Isoflurane is a commonly used volatile anaesthetic agent [74] and has been shown to possess both anti-inflammatory [75] and cytoprotective [76] properties. Animal models of lung injury, including mechanical ventilation induced lung injury and inhaled endotoxin [71, 77], have demonstrated the potential utility of isoflurane as a pulmonary protectant. Proposed mechanisms include the downregulation of NF-κB by reducing its expression and simultaneously upregulating I-κB expression, whilst also mediating the expression of apoptotic markers, including Bcl-2 and Bax [78, 79], as well as a reduction in vascular leak [71]. Furthermore, isoflurane also attenuated LPS-induced lung injury by inhibiting NLRP3 inflammasome activation [80]. The fact that isoflurane attenuates the activation of common inflammatory pathways suggests that the perioperative attenuation of these pro-inflammatory mediators in patients undergoing surgery may reduce the incidence of remote lung injury.

Sevoflurane, another commonly used inhaled anaesthetic agent, has similarly been demonstrated the ability to ameliorate lung injury in vivo. In animal models of lung injury, sevoflurane has consistently demonstrated its protective properties by reducing deleterious histological changes, reducing wet to dry ratio and improving ventilation parameters [81,82,83]. Furthermore, sevoflurane administration caused a reduction in neutrophil infiltration, pro-inflammatory cytokine release as well as a reduction in NF-κB expression [84, 85]. The release of inflammatory cytokines has been shown to be involved in the pathogenesis of remote lung injury, once against suggesting that the use of sevoflurane may similarly reduce the incidence of remote pulmonary insults following surgery.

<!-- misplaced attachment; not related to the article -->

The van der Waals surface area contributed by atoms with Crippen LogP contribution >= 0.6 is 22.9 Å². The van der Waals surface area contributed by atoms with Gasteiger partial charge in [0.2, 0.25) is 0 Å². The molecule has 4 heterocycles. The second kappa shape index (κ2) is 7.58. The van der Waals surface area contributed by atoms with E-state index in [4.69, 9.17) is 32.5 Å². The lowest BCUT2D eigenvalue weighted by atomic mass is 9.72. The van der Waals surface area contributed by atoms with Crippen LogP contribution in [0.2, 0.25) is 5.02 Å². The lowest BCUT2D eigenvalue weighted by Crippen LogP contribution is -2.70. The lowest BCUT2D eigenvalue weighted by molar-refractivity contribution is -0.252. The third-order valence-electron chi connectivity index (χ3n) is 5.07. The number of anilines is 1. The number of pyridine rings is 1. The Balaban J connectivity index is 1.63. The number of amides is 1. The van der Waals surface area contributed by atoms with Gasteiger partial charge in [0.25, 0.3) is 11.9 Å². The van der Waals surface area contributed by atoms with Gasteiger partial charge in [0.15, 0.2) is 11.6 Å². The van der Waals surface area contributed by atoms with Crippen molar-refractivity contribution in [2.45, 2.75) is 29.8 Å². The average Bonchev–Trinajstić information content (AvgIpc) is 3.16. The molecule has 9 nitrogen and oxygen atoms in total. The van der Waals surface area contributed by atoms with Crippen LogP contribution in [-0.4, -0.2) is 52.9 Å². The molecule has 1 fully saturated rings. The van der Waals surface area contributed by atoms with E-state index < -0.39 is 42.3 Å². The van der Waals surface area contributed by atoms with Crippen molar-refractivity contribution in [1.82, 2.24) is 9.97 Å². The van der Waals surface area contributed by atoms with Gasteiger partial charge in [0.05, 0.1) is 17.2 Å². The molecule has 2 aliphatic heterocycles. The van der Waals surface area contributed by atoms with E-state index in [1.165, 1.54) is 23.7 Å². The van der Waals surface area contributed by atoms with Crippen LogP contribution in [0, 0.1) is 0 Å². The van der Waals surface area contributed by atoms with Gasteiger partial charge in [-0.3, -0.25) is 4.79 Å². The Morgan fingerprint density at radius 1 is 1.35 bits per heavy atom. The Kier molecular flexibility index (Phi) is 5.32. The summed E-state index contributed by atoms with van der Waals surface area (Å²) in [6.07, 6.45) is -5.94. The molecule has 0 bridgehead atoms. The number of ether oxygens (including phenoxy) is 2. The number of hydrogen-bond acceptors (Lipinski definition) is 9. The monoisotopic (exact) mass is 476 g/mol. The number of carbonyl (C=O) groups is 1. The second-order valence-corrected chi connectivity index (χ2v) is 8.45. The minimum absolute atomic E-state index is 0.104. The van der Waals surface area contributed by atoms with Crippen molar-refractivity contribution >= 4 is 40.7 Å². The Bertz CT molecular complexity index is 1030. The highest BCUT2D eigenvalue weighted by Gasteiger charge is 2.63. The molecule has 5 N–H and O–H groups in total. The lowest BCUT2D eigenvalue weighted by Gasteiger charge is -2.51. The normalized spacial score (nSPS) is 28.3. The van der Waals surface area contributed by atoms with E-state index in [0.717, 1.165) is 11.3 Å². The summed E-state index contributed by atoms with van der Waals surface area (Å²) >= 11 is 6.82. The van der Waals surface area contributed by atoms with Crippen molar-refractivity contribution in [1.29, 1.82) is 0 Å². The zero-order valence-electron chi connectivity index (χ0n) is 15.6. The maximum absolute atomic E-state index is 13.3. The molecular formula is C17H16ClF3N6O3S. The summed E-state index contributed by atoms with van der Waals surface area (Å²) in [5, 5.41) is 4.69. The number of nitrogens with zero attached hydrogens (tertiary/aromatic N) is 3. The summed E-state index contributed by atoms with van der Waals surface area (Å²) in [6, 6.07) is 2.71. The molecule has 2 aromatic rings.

Propofol has been shown to reduce the expression of a similar cytokine profile to sevoflurane, thus conferring a 2-fold increase in survival in an LPS model of lung injury by reducing pulmonary oedema and histological damage via its anti-inflammatory and anti-oxidative properties [86, 87]. Dexmedetomidine (Dex) is a sedative that has been demonstrated anti-inflammatory effects and the ability to ameliorate lung injury. Dex is a potent and highly selective α2-adrenergic agonist that exhibits sedative, analgesic, amnestic, and sympatholytic properties. Previous studies have demonstrated that Dex was able to protect against lung injury following kidney ischaemia-reperfusion injury due to its ant-inflammatory effects [88] and ability to reduce pulmonary microvascular hyper-permeability [89]. Furthermore, Dex reduced caspase 3 and Bax expression, whilst upregulated Bcl-2 expression. As animal studies have indicated the significant role of caspase 3 dependent lung epithelial cell apoptosis in the pathogenesis of remote lung injury [42, 43], including hepatopulmonary syndrome, Dex’s anti-inflammatory effects may reduce the incidence of post-operative remote lung injury in clinical practice but warrant further study.

Another therapeutic approach may be the use of xenon, a novel general anaesthetic agent, that has demonstrated anti-inflammatory and anti-apoptotic effects in models of acute lung injury following renal injury [90].

Furthermore, numerous observational studies have attributed the judicious use of intravenous fluid in the perioperative period with a higher incidence of acute lung injury [91, 92]. One randomized clinical trial conducted by Volta CA et al. showed that patients received balanced solutions experienced lower concentration of active matrix metalloproteinase-9 and higher level of tissue inhibitor of metalloproteinase-1 and IL-10 compared to the unbalanced solutions [93]. Whilst a large RCT of patients with acute lung injury found that conservative administration of intravenous fluids is associated with an improvement in oxygenation, lung compliance and 60-day survival [94]. This is a potentially simple way of reducing the incidence of perioperative lung injury, however must be balanced with the risks associated with dehydration.

Remaining questions and directions for future research